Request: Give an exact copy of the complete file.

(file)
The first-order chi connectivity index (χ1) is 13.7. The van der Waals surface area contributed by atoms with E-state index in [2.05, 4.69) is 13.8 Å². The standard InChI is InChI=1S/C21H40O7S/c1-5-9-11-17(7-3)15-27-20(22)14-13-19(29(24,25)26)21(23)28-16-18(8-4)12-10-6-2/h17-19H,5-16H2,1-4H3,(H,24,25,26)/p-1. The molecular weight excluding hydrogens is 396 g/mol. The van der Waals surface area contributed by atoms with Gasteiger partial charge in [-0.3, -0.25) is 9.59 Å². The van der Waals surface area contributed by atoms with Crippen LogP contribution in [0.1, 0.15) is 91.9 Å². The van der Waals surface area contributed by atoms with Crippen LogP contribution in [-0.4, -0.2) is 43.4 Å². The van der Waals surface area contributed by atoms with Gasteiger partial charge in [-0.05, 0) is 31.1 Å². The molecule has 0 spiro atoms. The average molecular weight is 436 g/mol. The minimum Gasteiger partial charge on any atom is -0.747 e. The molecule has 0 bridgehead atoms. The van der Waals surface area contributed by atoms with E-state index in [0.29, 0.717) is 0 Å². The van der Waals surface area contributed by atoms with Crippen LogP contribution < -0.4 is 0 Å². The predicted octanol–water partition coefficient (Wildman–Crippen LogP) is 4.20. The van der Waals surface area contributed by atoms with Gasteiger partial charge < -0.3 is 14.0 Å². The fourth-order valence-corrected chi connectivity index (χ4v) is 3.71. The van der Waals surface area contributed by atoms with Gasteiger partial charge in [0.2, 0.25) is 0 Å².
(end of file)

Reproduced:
The first-order chi connectivity index (χ1) is 13.7. The van der Waals surface area contributed by atoms with E-state index in [2.05, 4.69) is 13.8 Å². The standard InChI is InChI=1S/C21H40O7S/c1-5-9-11-17(7-3)15-27-20(22)14-13-19(29(24,25)26)21(23)28-16-18(8-4)12-10-6-2/h17-19H,5-16H2,1-4H3,(H,24,25,26)/p-1. The molecular weight excluding hydrogens is 396 g/mol. The van der Waals surface area contributed by atoms with Gasteiger partial charge in [-0.3, -0.25) is 9.59 Å². The van der Waals surface area contributed by atoms with Crippen LogP contribution in [0.1, 0.15) is 91.9 Å². The van der Waals surface area contributed by atoms with Crippen LogP contribution in [-0.4, -0.2) is 43.4 Å². The van der Waals surface area contributed by atoms with Gasteiger partial charge in [-0.05, 0) is 31.1 Å². The molecule has 0 spiro atoms. The average molecular weight is 436 g/mol. The minimum Gasteiger partial charge on any atom is -0.747 e. The molecule has 0 bridgehead atoms. The van der Waals surface area contributed by atoms with E-state index in [0.29, 0.717) is 0 Å². The van der Waals surface area contributed by atoms with Crippen LogP contribution < -0.4 is 0 Å². The predicted octanol–water partition coefficient (Wildman–Crippen LogP) is 4.20. The van der Waals surface area contributed by atoms with Gasteiger partial charge < -0.3 is 14.0 Å². The fourth-order valence-corrected chi connectivity index (χ4v) is 3.71. The van der Waals surface area contributed by atoms with Gasteiger partial charge in [0.2, 0.25) is 0 Å².